UKC

/ An Teallach

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Iain Ridgway on 28 Sep 2004
Thinking of heading into Shenavall bothy (sp) on friday night, then doing the 6 munroes of the fisherfield round, and then on sunday heading back out over An Teallach to the car.

Whats the scramble like compared to say the Aonach Eagach? CMD arete? We'll have biggish sacks with us, so it will be a bit more awkward? Is a rope required?

If the weathers not clear though we'll head out and go somewhere else. I only want to to An Teallack in good weather, looks such a classic.

cheers
brimul on 28 Sep 2004
In reply to Iain Ridgway: Ian a guy i worked with a while ago had done the an teallach traverse and he said he loved it.I took him climbing and let him lead a v.diff and he said he was more scared on the v.diff.He never took a rope and said the exposure was a thrill but there where large hold every where.Maybe someone else who has done it themselves could comment more but thought i'd let you know.

Brimul
brimul on 28 Sep 2004
In reply to Iain Ridgway: Oh and he said it was slightly harder than Aonach Eagach.

Brimul
Norrie Muir - on 28 Sep 2004
In reply to Iain Ridgway:

Dear Roy

It is more of a walk really. Only do it in good weather, for the views, I went there 4 times, before I got the right weather.

Best of luck with the weather.

Norrie

PS The Fisherfield 6 is a great day out in the hills.
Iain Ridgway on 28 Sep 2004
In reply to brimul: Ok may just take a few slings and a rope just in case. Cheers
Iain Ridgway on 28 Sep 2004
In reply to Norrie Muir: Yeah Heather monkey was banging on about a while back, be good to get up north finally.
Blackie on 28 Sep 2004
In reply to Iain Ridgway:
Usually the ascent is made from Dundonnell which requires the most awkward section to be downclimbed at the end of the pinnacles, however from Shenavall you will be going up this so it shouldn't be a problem. You can bypass all the difficulties by traversing beneath the pinnacles on the West side but it would be a shame to. Probably on a par with the Aonach Eagach, the views are amazing though, one for a clear day.

Have a great trip.
Iain Ridgway on 28 Sep 2004
In reply to Blackie: Cheers, the weathers very unredictable, meant to be a load of low cloud, patches of rain, but clear spells all weekend, so really could have anything.
vscott - on 28 Sep 2004
In reply to Iain Ridgway: you can easily avoid all the tricky sections on the ridge by the path about 20ft below the crest- so wouldn't bother lugging a rope all the way. The scrambling itself is not difficult- did it on way into shenevall with a largeish pack and had no real trouble. Great mountain- enjoy!!
Simon Caldwell - on 28 Sep 2004
In reply to Iain Ridgway:
There's one section near the start that's about Mod/Diff if taken direct, but it's usually missed out. Otherwise it's quite easy, somewhere between CMD and Aonach Eagach in difficulty, exposure depends how close to the edge you go.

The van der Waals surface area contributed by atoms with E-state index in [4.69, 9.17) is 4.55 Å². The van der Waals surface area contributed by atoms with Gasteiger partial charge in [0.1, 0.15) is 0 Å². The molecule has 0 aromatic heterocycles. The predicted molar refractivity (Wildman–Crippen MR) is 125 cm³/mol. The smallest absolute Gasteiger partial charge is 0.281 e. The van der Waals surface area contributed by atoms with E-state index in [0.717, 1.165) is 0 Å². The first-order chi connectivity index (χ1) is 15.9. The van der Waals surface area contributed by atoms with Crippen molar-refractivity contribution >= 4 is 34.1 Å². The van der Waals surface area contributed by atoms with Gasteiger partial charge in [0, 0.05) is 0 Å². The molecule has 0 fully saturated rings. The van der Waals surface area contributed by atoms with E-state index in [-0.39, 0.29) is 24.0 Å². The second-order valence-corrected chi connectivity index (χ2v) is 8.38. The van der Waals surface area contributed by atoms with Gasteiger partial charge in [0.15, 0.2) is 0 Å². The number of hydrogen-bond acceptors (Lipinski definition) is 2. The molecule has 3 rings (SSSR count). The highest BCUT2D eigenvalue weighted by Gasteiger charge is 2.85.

heather monkey on 28 Sep 2004
In reply to Iain Ridgway:
Ooh! Glad to hear you're planning a trip to some proper hills ;o)
You wont need a rope for An Teallach. Doing the ridge the 'proper' way ie south to north you'll encounter all the 'difficulties' at the start of the ridge & the steps will be up. The Corrag Bhuidhe pinnacles are where you'll find the scrambly stuff & as has been said above there's a 'chicken run' about 20 feet below the crest on the west side. The worst wee step is an exposed move above Constabulary Couloir at the end of the pinnacles (which could be a bit fluttery if it's windy & you have a big sack) & you can bypass this one bit without bypassing all the scrambling. But there's plenty big holds (just not very positive, due to the rounded nature of the sandstone)
Now all you have to do is keep your fingers crossed for the weather - as you say it's a classic hill, with stunning views & therefor deserves to be done when you can see them
DougG - on 28 Sep 2004
In reply to heather monkey:

Damn, thought this was a thread about beer.

Iain, would second everything HM has said re An Teallach Done it a few times, never tire of it. Fantastic day out.
heather monkey on 28 Sep 2004
In reply to DougG:
> Damn, thought this was a thread about beer.

LOL! You've got a one-track mind! (ps - how was the blonde?)

Although you've raised a very important point - Iain, to round off your weekend perfectly you could do a lot worse than a pint of An Teallach Ale (or the equally good Crofters Pale Ale also from the An Teallach Brewing Company) in the Dundonnell Hotel (also available in the Inchbae Lodge(about 5 miles west of Garve on the road home) if you dont fancy the vibe of Dundonnell) , you'll have earned it after that weekend!
DougG - on 28 Sep 2004
In reply to heather monkey:

> LOL! You've got a one-track mind! (ps - how was the blonde?)

Nice!

PS - You could get me a reputation with posts like the above. Keep it up!
GrahamD - on 28 Sep 2004
In reply to Iain Ridgway:

I found the An Teallach traverse was pretty straightforward with only the odd little rocky step to worry about. I certainly wouldn't have any worries (apart from fitness!) about backpacking.
Iain Ridgway on 28 Sep 2004
In reply to heather monkey: Yeah we know its along weekend, but we wanted to put in a big weekend before we lose the hour. and we are also noth unemployed so can pull long weekends quite easily.
sandy - on 28 Sep 2004
In reply to Iain Ridgway:
Did this a few years ago with a light covering of snow. The only thing I would say to watch out for is loose blocks (probably not a problem at this time of year I think the winter may have caused the problems). I almost pulled off a largish block...... As others have said you probably won't need need a rope....

Great route

Andy
Wil - on 28 Sep 2004
In reply to Iain Ridgway:

I did it in June about 3 yrs ago - it snowed (!) before clearing whilst on Sgurr Fiona. Great day out.
Agree with prev' posts re difficulties on ridge.
AG - on 28 Sep 2004
In reply to Iain Ridgway: Brilliant hill. Only did the first munro at the end of march last year... tried to do it via a a gully climb (loads of easy gullies there) but there had been too much snow over the previous week. Went back again the next day but the weather closed in at the first munro. Probably one of the finest mountains in Scotland.
colski on 28 Sep 2004
In reply to Iain Ridgway:

I've done it solo with a HUGE pack on my back (un-nerving), also did it a couple of months ago with a daysack (much more pleasant). If you stick to the ridge proper all the way it'll be much more of a challenge, similar to the Aonach Eagach, but not as hard in my opinion.

I dropped off the back down to Shenaval as well, I advise you to look for the lowest bealach to drop off, as I chose a slightly higher point and skited a lot of the way down on my arse.
DougG - on 28 Sep 2004
In reply to colski:

You mean 'you peformed a controlled sitting glissade'?
colski on 28 Sep 2004
In reply to DougG:

Aye. Fastest haemmorhoid removal system known to man.
Jamie B - on 28 Sep 2004
In reply to heather monkey: